A Late Last Night at the Studio
August 26th, 2011

East of Caochangdi

Despite Beijing’s apparent density, the city is dotted with expanses of unused and marginal land. These landscapes are generally rubbish, demolished villages, or other seemingly temporary condition. Some of it is former agricultural land that villagers have simply stopped farming. During the Olympics, areas like this were often walled off with construction fencing. This was also true of the occupied urban villages that the government thought to be too unsightly for Western eyes. China’s modernization has rendered these lands, both inhabited and desolate, as by-products of urbanization—spaces obscured and thus assumed as a null condition. They are the blank spaces on the map between two places of note.
This man was coming out of a 10-acre trash dump when I encountered him just east of the village. Whether he lived there, was discarding trash, or found the poor child amid a heap of refuse (my preferred sensationalized narrative), I have no idea. After he left, I walked in to take a few more photos and was promptly kicked out by a woman that I assume was the gatekeeper. My attempt to claim ignorance on the basis of language–my default technique to continue doing something that I know I shouldn’t–didn’t get very far.

Don’t drink the water

I realize that there doesn’t appear to be any logic or unfolding narrative behind the sequence of these posts. There isn’t. If you’re one of the tens of people that have managed to find yourself on this website with any recurrence (shout out to my creators), I’ll eventually get around to our trip to the Forbidden City, Tiananmen Square, and the rest of things you want to hear about.
In the meantime, this photograph comes from the neighboring village of Nan Gao, whose name we have begun using as an adjective. In the future, if I say, “you smell like Nan Gao,” refer to the image to the right and take appropriate action.
How putrid is the creek, you ask? Up until our visit to Nan Gao, my travel companion, Jordan, had been a stalwart of digestion. His stomach exhibited an iron-like tolerance for almost everything he consumed—which is to say everything that was put in front of him, including the tap water. The morning after our trip, Jordan woke up green-faced and crampy stomached. Coincidence? Possibly. But probably not. Thankfully, I don’t share a bathroom with Jordan. I can only assume that it smells like Nan Gao.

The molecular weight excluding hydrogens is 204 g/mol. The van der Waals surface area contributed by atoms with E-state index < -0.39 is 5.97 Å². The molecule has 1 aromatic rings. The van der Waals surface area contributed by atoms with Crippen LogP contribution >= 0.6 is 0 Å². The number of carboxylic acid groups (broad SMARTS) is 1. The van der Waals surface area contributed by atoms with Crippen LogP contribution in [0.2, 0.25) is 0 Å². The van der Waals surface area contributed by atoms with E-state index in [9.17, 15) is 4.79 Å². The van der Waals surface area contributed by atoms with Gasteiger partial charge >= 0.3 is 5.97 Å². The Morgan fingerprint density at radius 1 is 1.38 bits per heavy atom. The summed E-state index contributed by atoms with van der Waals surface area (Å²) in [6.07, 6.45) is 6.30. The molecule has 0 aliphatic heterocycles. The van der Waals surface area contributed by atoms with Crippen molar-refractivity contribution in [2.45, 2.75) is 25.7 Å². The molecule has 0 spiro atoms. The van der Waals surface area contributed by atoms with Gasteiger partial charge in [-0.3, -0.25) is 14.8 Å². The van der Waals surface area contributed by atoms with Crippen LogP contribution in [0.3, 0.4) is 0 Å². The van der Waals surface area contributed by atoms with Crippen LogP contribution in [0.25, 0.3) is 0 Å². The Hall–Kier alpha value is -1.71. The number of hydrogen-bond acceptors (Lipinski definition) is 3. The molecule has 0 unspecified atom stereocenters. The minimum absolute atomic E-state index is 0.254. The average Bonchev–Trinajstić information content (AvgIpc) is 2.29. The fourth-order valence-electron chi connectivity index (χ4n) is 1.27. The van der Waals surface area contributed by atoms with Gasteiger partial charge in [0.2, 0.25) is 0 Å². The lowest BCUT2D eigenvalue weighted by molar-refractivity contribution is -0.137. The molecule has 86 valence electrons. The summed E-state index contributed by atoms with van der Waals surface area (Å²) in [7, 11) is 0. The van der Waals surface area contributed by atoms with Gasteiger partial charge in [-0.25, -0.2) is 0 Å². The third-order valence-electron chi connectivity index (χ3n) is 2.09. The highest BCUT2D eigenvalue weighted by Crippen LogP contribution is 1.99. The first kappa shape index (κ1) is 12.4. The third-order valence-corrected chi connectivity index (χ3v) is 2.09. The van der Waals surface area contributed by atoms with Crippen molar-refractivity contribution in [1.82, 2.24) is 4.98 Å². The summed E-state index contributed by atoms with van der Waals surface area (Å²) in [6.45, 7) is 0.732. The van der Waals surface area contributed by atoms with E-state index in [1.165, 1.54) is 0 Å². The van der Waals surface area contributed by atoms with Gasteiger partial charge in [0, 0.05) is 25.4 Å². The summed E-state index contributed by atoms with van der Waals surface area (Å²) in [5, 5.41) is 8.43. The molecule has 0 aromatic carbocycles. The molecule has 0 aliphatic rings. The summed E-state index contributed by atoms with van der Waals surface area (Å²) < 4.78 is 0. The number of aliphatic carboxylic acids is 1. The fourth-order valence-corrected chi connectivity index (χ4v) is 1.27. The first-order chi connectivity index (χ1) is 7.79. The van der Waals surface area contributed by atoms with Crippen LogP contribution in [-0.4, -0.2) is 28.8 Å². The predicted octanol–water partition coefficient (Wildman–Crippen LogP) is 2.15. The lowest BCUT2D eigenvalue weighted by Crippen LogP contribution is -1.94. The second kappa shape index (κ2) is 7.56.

Links (November 2, 2010)

If polls are to be believed, today’s midterm elections will be a depressing day for anyone on the left side of the political spectrum. To help you wallow in sorrow, read these links:

Thomas Friedman, NY Times Can’t Keep A Bad Idea Down
Though not normally a Friedman fan, I think he gets it right here. It remains a mystery to me why this type of succinct argument wasn’t more prevalent on the Democratic stump:

Let’s have more tax cuts, unlinked to any specific spending cuts and while we’re still fighting two wars — because that worked so well during the Bush years to make our economy strong and our deficit small. Let’s immediately cut government spending, instead of phasing cuts in gradually, while we’re still mired in a recession — because that worked so well in the Great Depression. Let’s roll back financial regulation — because we’ve learned from experience that Wall Street can police itself and average Americans will never have to bail it out.

Planner’s Dream Gone Wrong  Storm in a Teacup

Echoes my thoughts on the coming elections, with regards to the libertarian/populists roots of the Tea Party and their Democratic opposition: